It’s a familiar scene: the trolley makes its way down the aisle, pushed by a flight attendant. “Duty free? Fragrances… spirits… gifts…” Passengers continue to look at their screens, read their newspapers or snooze as the trolley rattles slowly past. One or two may take a brief look at the shopping catalogue lodged in the seatback in front of them.
This is onboard retail in action for most of the world’s airlines. According to a survey, only one in ten passengers made inflight purchases in 2015. The truth is that many of those passengers ignoring the duty free trolley will already have purchased products at the airport: that’s where more than half of travel retail sales take place, while airlines can muster less than 5%.
The airline turns retailer
Yet as margins on seat revenues sink ever lower in a world of increased competition, the higher margins offered by retail are increasingly attractive to airlines on the hunt for ancillary revenue. And now, with the advent of fast, seamless onboard Wi-Fi, the possibilities are there to make the most of what must be the ultimate captive market. As the CEO of one travel retail solution provider puts it, “Airlines will have to reinvent themselves as retailers. They could learn a lot from retail chains like WalMart and Tesco, especially when it comes to offering the right product to the right customer at the right time.”
In today’s connected world, online retail has become an everyday experience for the majority of people, and the numbers are growing rapidly. According to eMarketer, global ecommerce sales will total almost two trillion dollars this year, and that figure is set to double by 2020. No wonder airlines are working on ways to get a slice of the cake.
Amazon steps up
One early scheme saw an American operator do a deal with Amazon, offering passengers free access to its site on what is normally a paid for Wi-Fi service, and receiving a commission on any sales. Amazon’s interest was a clear marker of the potential it sees for shopping in the air.
But what’s in it for the airlines? For a start, passengers’ access to the traditional fare of duty free products and food and beverages becomes much easier. There’s no need to wait for that trolley to come rolling down the aisle, just order and pay for whatever you want whenever you want to. And evidence shows that aircraft offering self-service shopping see a three-to-fivefold increase in the number of onboard duty free sales. There are further benefits for passengers, too: inflight connectivity means items can be ordered for delivery to their home or destination during a flight.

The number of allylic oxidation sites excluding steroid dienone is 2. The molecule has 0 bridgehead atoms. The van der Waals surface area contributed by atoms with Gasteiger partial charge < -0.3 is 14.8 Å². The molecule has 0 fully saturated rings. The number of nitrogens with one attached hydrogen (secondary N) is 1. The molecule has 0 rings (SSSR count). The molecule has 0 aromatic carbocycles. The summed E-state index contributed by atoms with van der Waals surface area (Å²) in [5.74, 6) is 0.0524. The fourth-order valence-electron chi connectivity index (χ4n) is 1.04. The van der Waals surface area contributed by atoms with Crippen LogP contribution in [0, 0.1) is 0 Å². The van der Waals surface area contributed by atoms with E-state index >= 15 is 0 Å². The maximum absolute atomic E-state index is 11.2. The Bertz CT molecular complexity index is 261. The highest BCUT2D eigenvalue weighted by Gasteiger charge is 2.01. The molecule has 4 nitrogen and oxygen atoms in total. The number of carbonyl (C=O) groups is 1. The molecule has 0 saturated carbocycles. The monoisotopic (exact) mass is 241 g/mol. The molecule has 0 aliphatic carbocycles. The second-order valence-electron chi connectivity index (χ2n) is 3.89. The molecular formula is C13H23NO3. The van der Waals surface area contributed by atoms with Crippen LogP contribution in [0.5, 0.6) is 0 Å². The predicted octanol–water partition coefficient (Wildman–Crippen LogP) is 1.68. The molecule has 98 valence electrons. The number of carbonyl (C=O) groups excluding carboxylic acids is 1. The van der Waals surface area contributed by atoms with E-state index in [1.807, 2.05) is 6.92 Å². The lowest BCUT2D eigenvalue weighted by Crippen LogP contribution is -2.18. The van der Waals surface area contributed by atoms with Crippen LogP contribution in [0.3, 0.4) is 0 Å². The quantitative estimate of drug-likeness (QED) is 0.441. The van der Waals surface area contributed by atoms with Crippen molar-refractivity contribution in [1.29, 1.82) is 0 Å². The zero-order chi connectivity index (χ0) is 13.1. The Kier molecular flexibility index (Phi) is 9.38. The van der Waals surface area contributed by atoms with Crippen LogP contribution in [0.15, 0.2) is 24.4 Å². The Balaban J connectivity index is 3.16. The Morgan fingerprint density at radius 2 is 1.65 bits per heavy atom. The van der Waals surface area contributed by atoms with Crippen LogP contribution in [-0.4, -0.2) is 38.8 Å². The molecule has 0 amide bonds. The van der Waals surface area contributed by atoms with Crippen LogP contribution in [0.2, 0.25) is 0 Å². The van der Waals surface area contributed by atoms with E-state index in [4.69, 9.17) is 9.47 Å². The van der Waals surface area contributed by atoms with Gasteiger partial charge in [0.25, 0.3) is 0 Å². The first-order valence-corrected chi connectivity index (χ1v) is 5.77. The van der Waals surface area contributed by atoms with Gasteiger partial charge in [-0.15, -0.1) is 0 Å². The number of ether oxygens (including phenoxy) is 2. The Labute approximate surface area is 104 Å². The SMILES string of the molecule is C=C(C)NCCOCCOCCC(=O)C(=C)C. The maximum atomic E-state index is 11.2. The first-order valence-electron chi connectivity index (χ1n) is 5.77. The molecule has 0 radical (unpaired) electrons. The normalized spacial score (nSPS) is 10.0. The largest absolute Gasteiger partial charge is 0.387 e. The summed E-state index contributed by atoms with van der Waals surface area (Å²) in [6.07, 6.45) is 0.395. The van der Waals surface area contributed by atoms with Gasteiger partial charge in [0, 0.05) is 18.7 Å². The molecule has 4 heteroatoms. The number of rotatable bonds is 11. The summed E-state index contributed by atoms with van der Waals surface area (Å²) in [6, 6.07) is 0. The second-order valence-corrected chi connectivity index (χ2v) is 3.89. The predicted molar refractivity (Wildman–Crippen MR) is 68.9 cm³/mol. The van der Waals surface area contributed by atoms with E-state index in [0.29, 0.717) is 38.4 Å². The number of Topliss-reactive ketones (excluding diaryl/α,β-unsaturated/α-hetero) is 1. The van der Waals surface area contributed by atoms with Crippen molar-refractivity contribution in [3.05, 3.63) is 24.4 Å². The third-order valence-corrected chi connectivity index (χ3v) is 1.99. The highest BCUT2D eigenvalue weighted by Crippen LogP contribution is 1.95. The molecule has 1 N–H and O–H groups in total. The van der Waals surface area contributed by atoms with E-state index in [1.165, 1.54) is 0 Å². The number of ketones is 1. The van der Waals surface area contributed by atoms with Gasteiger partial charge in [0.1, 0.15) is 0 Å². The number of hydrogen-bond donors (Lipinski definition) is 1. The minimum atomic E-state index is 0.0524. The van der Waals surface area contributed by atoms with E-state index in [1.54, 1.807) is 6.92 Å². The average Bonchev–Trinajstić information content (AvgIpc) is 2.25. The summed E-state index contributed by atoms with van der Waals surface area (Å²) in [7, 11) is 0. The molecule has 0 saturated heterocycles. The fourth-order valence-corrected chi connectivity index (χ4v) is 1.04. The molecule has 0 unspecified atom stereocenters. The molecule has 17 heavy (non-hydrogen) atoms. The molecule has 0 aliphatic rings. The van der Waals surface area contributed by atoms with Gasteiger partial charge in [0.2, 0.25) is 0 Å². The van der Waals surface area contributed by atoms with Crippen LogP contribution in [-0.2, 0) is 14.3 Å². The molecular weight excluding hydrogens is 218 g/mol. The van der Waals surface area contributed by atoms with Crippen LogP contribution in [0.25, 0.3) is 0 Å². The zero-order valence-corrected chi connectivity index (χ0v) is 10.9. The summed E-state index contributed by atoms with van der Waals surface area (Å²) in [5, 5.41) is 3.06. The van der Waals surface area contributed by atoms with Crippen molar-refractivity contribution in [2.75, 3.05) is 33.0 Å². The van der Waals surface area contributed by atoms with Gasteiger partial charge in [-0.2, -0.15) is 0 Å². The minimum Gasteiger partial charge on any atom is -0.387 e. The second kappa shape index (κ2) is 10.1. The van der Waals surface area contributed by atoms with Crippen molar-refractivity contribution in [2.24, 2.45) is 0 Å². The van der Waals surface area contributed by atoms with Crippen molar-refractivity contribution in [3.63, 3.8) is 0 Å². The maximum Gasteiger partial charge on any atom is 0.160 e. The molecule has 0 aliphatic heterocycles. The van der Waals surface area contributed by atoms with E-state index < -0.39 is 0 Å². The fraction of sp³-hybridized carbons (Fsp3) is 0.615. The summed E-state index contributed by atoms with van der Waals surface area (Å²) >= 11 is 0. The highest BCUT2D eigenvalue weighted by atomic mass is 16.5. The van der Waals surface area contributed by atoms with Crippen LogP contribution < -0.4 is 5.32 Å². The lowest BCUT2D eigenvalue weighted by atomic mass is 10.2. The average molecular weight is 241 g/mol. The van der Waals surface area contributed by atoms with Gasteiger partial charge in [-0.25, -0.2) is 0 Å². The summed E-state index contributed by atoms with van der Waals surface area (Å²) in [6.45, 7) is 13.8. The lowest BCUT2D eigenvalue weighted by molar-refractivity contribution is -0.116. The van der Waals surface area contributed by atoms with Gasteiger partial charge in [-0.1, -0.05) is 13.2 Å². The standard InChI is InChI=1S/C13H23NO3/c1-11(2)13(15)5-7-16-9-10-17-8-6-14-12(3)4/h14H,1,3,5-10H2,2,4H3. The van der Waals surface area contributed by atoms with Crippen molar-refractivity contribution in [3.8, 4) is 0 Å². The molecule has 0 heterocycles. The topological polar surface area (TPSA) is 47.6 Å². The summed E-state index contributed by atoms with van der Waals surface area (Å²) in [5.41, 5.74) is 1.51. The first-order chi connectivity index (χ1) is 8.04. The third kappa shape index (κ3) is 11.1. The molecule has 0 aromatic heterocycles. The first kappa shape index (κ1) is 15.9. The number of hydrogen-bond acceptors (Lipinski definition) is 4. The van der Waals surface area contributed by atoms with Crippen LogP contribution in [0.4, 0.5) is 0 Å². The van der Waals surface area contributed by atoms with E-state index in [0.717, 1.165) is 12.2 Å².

One European carrier recently announced a scheme allowing passengers to surprise friends or family with a gift during a flight. Via the online shop, they can purchase an item such as a glass of champagne or a bottle of perfume that is then delivered gift-wrapped to the recipient by a member of cabin crew.
The growth of so-called ‘big data’ also allows opportunities to personalise passengers’ shopping experiences. This means, for instance, that airlines can analyse frequent fliers’ shopping habits and then stock specific products on their forthcoming flights based on their preferences. And those products will go far beyond what’s on offer in the traditional duty free catalogue, to include destination-focused items, such as hotel packages, sports and concert tickets, restaurant and theatre reservations, and of course further flights.
As the New York Times put it, “On an airplane, you have a captive market, and with sophisticated technology, you can sell to passengers in very personal ways.”
Finally, if we were to do a little crystal ball gazing. It could be that the duty free product inventory opens up to higher ticket price items, such as a car or high value jewellery and watches. Thanks to inflight Wi-Fi, charge cards can be processed in real-time, which means more expensive items can safely be sold.
Perhaps one day, not too long from now, passengers will take short-haul flights simply in order to buy a pricey item tax-free. A new retail revolution could be upon us sooner than we think.